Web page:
As enclosure specialists, we’re often asked… ‘What’s better for enclosures, metal or plastics?’ Well, whichever you choose each has its pros and cons which are worth knowing about in advance.
And which material you select for your next enclosure project will depend largely on what you need it for, where it will be used, what you are willing to compromise on and how many you are looking to produce.
Pros for plastic enclosures:
The term “plastic” is a blanket term that typically covers many different materials, including ABS, HIPS, PC, PVC and acrylics.
- Plastic enclosures can be more cost-effective and lighter than metal.
- Custom plastic housings generally weight less than their metal counterparts.
- Plastic cases are electrically insulated whereas metals are good conductors so plastic boxes, unlike a metal box, would not need to be grounded. Grounding a metal box takes more time and expense.
- Also, often plastic enclosures have PCB slots integrated into them which can make the assembly of the components easier and quicker than screws and studs associated with metal units.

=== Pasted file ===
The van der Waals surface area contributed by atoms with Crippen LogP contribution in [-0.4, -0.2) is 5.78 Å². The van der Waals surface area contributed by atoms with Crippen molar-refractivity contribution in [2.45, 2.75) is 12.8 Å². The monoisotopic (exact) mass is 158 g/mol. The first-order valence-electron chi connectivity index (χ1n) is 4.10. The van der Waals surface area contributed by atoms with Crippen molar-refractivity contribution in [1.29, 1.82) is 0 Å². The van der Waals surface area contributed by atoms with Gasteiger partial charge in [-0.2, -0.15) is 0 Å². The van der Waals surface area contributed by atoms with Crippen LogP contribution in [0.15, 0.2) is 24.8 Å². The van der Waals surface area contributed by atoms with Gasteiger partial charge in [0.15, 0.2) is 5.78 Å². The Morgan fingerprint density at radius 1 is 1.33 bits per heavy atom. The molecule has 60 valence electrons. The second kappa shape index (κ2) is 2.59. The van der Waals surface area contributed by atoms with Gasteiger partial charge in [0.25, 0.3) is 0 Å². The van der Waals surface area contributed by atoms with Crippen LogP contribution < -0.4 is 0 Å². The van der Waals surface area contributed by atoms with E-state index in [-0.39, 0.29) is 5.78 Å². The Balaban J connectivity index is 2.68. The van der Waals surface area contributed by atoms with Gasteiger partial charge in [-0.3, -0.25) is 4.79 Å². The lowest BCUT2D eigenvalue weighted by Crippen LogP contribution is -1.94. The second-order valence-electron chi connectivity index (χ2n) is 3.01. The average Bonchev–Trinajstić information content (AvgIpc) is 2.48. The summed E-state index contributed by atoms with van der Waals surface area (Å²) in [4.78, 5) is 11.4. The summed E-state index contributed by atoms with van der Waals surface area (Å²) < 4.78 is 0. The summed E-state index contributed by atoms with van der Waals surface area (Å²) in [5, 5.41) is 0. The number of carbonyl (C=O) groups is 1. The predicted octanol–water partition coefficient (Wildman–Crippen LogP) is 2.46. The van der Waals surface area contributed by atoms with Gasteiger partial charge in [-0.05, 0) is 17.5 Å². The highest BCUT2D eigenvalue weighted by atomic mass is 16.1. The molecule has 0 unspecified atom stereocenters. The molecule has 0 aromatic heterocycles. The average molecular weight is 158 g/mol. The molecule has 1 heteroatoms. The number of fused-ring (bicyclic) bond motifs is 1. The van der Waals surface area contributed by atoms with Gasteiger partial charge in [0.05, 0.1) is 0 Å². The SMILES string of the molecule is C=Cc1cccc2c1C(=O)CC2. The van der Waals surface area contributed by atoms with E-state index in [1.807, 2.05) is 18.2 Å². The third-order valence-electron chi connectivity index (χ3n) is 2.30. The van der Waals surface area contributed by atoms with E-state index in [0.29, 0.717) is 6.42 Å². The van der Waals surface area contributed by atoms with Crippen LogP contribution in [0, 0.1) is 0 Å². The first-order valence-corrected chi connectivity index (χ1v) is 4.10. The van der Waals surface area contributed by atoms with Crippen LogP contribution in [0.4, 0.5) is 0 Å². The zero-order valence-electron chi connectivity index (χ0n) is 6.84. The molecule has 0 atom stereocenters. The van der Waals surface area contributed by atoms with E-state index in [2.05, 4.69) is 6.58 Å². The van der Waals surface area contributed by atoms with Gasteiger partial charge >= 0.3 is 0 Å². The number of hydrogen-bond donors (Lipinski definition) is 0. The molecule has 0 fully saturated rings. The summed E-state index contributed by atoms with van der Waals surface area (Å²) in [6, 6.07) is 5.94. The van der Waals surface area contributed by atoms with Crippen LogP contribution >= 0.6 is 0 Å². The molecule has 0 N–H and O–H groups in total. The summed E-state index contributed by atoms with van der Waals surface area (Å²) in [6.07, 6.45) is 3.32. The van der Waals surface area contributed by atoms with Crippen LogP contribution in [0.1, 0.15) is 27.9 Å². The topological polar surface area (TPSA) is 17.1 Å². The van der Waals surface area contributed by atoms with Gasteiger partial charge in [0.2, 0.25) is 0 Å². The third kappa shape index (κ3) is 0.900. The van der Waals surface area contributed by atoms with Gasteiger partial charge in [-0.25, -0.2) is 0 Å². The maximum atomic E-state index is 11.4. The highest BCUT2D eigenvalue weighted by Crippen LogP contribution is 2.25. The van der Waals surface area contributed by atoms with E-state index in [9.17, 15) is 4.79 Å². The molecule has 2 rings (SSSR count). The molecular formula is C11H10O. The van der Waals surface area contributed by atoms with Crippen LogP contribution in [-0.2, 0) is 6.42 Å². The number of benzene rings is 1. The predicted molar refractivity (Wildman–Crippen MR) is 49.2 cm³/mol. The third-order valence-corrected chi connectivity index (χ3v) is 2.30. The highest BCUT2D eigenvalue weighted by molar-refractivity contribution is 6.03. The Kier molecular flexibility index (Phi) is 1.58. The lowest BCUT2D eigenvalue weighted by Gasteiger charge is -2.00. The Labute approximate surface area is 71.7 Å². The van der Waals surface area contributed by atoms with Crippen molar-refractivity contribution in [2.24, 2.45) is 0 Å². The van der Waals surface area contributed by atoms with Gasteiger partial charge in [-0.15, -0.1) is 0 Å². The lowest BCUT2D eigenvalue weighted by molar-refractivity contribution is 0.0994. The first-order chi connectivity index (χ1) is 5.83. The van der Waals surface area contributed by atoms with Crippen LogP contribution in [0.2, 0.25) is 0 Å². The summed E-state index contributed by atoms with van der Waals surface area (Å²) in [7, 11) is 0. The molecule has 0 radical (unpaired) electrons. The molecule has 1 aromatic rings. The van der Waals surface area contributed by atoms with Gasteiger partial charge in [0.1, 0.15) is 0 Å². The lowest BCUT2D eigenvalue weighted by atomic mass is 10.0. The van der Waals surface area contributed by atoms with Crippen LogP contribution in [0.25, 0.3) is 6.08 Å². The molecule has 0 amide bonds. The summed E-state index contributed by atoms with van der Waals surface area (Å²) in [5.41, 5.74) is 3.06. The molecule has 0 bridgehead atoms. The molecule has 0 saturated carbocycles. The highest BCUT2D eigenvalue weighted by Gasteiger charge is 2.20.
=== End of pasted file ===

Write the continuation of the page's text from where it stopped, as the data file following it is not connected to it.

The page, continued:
- Plastics have a clean surface with no sharp edges or corners. They look professional and work well where aesthetics are important.
- Flame retardant plastics can be used where necessary, and if a metallised coating is needed for EMC purposes, then plastic housings can be sprayed with Nickel, copper or silver coatings.
Cons of plastic enclosures:
- Some plastics are not suitable for long term outdoor use.
- Plastics have limited chemical resistance relative to metal.
- When absolute strength is needed then metal will be harder to damage or vandalise than plastic.
Pros for metal enclosures:
- Metal is fire resistant and in some simple designs can be cheaper than plastic.
- A metal housing is also stronger over a plastic case.
Cons of metal enclosures:
- They tend to be more expensive and heavier than plastic enclosures. Metal enclosures also have sharp edges and have to be painted, which adds to the cost of the enclosure.
- Metal can also be difficult to work with and shape. Shaping a metal part can require die work, welding, grinding, rework, or bending to achieve design specifications and desired look, which can be limiting. Metal also needs to be earthed, given its conductivity which can present safety issues.
- Metal can get hot to the touch, which may be dangerous.
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Plastic v Metal for Custom Enclosures the Conclusion…
It seems that it is entirely dependent on the application and your budget as in reality, both are possible solutions. Questions around the application, quantity and the environment in which it will be used will all influence the decision made.
If you would like to discuss any aspect raised in this article, please contact CDT, the UK’s leading plastic enclosure experts on 01280 845530.